You are right, the correct freq calculation is f = 1 / (2.3 * R2 * C1). Some data sheet note that f = 1 / (2.2 * R2 * C1). Thanks for pointing this. Really, I adjusted variable resistor, R2 until the right freq is tuned. Calculation is roughly done to guess approximately whether the whole octave is cover by R2xC1.

  4. How can sound effects be added to the circuit for it to be played as that particular instrument. thank you.

    1. Hi,
      My first plan is to add dsPIC for sound effect but I cannot implement it yet. It is still one of my ongoing project. If I have a little spare time, I will do it.

  5. Hi, have you managed to work out the algorithm for identifying each sound frequency? im referring to the programming of the dspIC.

    1. Hi Nigel,
      I have tested some sound effects such as echo, distortion, fuzz etc. I use Audio and Speech Lib from Microchip and it is straight forward. I don’t write own code for effects or no need to identify each freqs. I cannot finished actual circuit at the moment. I will release codes when it is ready but still under day jobs loading and it is one of my pending project yet.

      1. Hi Oakkar7

        If I leave out the dspIC and only use the tone gens how different will the output sounds be like? Can i play multiple chords at the same time?

      2. Hi Shaun,
        It can be but you will need
        1# an algorithm for mixing/adding 2~8 freq in dsPIC. You need to mix different freqs by software before cord tone is leave out.
        2# better choose dsPIC with internal DAC such as dsPIC33FJ64GP802

        My initial design is to generate tones/cord by using only discrete parts because this is aimed an entry for
        After a basic design is finished, I only used dsPIC for sound effects.

  6. hi oakkar7,

    why do you need to connect multiple diodes at the output of the tone generators? does it affect the sound produced by the audio amplifier? Please advise.

  7. Greetings Oakkar7,
    That is one nice project. I have been searching for something like this for a long time. Thank you 🙂 .
    As far as I know, the circuit will generate a square wave. Can you please let me know how to produce a ‘piano sound’. Do I have to record the samples in some register(of uC or some other controller?) and send it when the key is pressed? If yes, can you please guide me through it.

    Thanking you in anticipation!! 🙂

    1. Dear Harshit, It is just an old school project with very basic parts and very simple method. Yes, its produce only square wave sound. My initial plan is to use dsPIC for sound effect such as piano sound. But it is still pending projects of mine. You can check available lib at Microchip website as a starting point cheers,

  8. Hi okkhar7,
    I am designing a new touch button keyboard completely different from the standard music keyboard. This allows for blind people to learn logically.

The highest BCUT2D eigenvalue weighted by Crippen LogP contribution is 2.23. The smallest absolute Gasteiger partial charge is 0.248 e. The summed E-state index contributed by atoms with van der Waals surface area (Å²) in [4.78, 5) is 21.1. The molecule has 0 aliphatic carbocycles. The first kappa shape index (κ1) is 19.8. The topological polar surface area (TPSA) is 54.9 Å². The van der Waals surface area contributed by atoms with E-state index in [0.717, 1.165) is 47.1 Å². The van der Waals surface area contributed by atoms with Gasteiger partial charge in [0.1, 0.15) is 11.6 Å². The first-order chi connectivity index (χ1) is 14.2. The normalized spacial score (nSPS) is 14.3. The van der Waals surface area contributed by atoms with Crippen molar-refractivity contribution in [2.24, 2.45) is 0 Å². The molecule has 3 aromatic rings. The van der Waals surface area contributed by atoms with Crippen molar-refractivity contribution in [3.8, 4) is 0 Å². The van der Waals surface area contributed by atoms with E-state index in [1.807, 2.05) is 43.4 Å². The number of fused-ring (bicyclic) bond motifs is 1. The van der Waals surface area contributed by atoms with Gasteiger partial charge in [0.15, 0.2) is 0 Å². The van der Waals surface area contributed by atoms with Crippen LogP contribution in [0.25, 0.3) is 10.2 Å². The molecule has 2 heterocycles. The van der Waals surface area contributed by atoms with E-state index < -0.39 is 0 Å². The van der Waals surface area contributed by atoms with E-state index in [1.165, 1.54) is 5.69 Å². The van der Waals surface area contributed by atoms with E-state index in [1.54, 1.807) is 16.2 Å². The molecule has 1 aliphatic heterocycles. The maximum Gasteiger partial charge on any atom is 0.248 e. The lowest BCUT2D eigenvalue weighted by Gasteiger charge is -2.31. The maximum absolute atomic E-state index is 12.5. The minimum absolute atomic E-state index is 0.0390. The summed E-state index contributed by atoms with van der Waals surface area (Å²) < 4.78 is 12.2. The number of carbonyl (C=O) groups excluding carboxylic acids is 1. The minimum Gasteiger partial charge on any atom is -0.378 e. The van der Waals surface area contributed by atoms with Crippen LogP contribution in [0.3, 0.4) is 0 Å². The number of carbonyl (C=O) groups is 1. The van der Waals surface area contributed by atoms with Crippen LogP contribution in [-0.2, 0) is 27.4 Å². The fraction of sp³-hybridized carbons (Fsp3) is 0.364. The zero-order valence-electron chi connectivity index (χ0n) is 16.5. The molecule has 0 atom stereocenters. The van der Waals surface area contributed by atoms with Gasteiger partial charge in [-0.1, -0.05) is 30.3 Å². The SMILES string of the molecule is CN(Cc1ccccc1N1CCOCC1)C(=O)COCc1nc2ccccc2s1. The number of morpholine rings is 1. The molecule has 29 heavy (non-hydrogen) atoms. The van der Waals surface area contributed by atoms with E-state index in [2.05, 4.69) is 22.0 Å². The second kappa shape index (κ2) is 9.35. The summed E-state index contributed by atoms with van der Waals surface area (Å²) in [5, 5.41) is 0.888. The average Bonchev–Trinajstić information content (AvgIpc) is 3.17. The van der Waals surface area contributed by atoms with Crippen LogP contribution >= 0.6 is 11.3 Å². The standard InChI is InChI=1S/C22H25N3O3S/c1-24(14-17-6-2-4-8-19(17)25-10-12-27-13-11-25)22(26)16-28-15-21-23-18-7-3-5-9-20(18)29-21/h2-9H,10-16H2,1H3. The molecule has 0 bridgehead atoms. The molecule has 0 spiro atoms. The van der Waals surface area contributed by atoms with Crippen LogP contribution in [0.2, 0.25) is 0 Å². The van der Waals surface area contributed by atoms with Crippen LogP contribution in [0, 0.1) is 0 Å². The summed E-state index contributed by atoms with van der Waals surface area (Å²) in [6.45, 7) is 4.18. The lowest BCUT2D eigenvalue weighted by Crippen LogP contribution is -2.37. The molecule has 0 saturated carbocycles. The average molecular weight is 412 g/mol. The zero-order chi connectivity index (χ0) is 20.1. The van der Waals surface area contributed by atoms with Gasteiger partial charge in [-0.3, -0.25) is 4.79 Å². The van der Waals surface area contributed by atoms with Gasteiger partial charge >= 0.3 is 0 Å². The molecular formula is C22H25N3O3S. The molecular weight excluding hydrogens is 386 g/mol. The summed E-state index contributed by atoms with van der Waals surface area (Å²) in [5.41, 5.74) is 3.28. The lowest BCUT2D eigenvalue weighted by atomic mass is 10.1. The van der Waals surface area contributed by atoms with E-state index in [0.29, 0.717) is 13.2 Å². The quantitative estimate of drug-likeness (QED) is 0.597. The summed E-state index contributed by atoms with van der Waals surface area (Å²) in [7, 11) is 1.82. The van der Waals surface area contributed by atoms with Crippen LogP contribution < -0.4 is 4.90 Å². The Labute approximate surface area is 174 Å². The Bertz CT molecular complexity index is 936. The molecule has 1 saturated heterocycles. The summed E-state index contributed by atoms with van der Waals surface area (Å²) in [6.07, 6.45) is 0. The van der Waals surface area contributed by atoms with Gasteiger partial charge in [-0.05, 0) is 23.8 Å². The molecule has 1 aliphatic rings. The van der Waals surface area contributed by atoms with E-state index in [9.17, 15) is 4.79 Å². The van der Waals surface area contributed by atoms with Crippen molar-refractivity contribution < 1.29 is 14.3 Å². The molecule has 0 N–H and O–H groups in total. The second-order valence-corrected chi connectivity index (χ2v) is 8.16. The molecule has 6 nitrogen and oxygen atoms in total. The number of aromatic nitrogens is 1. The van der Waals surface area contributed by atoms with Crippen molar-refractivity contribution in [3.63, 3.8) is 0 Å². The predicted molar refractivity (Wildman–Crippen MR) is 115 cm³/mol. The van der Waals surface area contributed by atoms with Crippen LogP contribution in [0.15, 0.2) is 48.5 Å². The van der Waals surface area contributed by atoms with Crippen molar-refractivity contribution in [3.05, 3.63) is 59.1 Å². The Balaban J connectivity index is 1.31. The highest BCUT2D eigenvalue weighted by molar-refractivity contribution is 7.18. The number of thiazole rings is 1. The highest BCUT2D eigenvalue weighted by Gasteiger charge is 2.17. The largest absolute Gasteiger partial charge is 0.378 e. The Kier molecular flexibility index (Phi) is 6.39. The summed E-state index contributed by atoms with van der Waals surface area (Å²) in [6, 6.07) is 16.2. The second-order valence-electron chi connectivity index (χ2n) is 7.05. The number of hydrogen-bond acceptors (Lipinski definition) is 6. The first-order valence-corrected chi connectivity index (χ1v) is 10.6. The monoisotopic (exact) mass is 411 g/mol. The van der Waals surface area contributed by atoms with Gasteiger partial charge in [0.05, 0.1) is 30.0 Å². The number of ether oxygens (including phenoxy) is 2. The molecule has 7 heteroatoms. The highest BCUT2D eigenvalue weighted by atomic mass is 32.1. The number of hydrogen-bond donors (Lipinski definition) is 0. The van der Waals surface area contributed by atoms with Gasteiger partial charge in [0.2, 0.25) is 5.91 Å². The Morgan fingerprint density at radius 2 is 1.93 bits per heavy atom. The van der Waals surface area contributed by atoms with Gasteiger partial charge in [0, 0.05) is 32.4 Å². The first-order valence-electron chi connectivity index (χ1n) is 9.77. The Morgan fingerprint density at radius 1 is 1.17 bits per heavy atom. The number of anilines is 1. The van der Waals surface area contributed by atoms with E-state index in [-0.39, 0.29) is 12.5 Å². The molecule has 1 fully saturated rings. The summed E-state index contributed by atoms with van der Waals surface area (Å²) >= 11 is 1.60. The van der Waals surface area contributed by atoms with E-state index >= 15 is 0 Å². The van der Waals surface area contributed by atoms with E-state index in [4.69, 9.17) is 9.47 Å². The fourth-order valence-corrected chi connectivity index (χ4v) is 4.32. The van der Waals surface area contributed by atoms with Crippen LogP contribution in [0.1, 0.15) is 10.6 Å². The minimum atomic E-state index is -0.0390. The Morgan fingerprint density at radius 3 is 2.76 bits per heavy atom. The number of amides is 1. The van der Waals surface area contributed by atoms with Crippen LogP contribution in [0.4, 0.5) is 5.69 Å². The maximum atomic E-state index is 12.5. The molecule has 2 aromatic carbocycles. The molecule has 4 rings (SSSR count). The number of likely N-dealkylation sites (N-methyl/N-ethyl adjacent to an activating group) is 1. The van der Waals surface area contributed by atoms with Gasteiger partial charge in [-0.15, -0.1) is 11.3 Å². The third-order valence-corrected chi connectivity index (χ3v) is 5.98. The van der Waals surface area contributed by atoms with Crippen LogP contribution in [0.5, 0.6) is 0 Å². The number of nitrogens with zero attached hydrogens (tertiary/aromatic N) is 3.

Do you think you can supply me a very basic circuit board
    1/ that can wire up a speaker,
    2/ have individual pitch terminals in a row able to be soldered to wire up to 2 octaves in chromatic sequence for each separate switch button.

    alan le chong

  9. Hi oakkar7!
    I’m really interested in making your keyboard for a school project. Is there a parts list you could post? I’m a newbie to working with circuits, so I’m having a hard time figuring out what you used. Thanks for your time!

  10. Hi oakkar7
    I’m interesting in trying to build your project, but I am very new to building circuit. Do you have a parts list for this project? Thanks for your time.

    1. Hi Christ,
      It is unfinished circuit although it can use as minimal tones without effect.
      Pls see circuit 1,2,3(tones, power and amp) for required parts, that all for now.

      1. hi i recently found an old accordion but the bass buttons where damaged so i gutted the bass side
        i added a series of 12 button switches and a rs232plug to wire an old yamaha keyboard any ideas like to hear from you thanks

  11. It would be cool to have a keyboard that had a tone which would say the actual letter names of notes A, B, C , D, E, F, G for the white keys or naturals…then for the flats or sharps (black key notes), I guess I would just make the letter sound for them or for the notes…
    Bb/A# = baa (pronounced like the “baa” in baa baa black sheep)
    { or a B sound instead like Buh}

    Ab/G# = gaa (pronounced as “gaa” like a baby saying goo goo “gaa gaa” )
    (or prounounced like GOggle or GAwk)
    { or a G sound instead Guh}

    Gb/F# = Faa or Fuh or Fi (like Father, Fun, Fib)
    { or an F sound instead Ffff or Fuh}

    D#/Eb = Daa (pronounced like “dau’ in DAUghter)
    Eh (like Eh, or Egg, or pronounced like the “De” in Devil)
    { or an E or D sound instead such as a short E sound or Duh sound}

    C#/Db= Caa (pronounced like a crow making a Caa sound
    or like “Cau” in the word caught)
    { or a hard C cound cuh}